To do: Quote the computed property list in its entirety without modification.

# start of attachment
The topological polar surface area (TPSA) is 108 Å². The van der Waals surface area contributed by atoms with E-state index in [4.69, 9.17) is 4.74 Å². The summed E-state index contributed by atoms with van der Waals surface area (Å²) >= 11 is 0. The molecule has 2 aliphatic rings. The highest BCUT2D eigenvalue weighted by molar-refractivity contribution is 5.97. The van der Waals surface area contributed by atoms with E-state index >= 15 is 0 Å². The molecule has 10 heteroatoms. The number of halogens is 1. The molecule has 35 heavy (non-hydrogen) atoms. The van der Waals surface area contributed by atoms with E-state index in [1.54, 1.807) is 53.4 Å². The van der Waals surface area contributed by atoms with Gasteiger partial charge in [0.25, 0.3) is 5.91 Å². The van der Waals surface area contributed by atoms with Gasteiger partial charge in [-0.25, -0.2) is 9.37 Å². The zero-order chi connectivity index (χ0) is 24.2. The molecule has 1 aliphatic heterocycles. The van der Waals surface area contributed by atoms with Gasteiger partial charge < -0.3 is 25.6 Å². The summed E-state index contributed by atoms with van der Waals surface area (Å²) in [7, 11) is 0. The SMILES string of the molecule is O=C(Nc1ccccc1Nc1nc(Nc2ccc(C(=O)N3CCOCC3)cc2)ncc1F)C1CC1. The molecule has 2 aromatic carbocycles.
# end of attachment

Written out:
The topological polar surface area (TPSA) is 108 Å². The van der Waals surface area contributed by atoms with E-state index in [4.69, 9.17) is 4.74 Å². The summed E-state index contributed by atoms with van der Waals surface area (Å²) >= 11 is 0. The molecule has 2 aliphatic rings. The highest BCUT2D eigenvalue weighted by molar-refractivity contribution is 5.97. The van der Waals surface area contributed by atoms with E-state index >= 15 is 0 Å². The molecule has 10 heteroatoms. The number of halogens is 1. The molecule has 35 heavy (non-hydrogen) atoms. The van der Waals surface area contributed by atoms with E-state index in [1.54, 1.807) is 53.4 Å². The van der Waals surface area contributed by atoms with Gasteiger partial charge in [0.25, 0.3) is 5.91 Å². The van der Waals surface area contributed by atoms with Gasteiger partial charge in [-0.25, -0.2) is 9.37 Å². The zero-order chi connectivity index (χ0) is 24.2. The molecule has 1 aliphatic heterocycles. The van der Waals surface area contributed by atoms with Gasteiger partial charge < -0.3 is 25.6 Å². The summed E-state index contributed by atoms with van der Waals surface area (Å²) in [7, 11) is 0. The SMILES string of the molecule is O=C(Nc1ccccc1Nc1nc(Nc2ccc(C(=O)N3CCOCC3)cc2)ncc1F)C1CC1. The molecule has 2 aromatic carbocycles.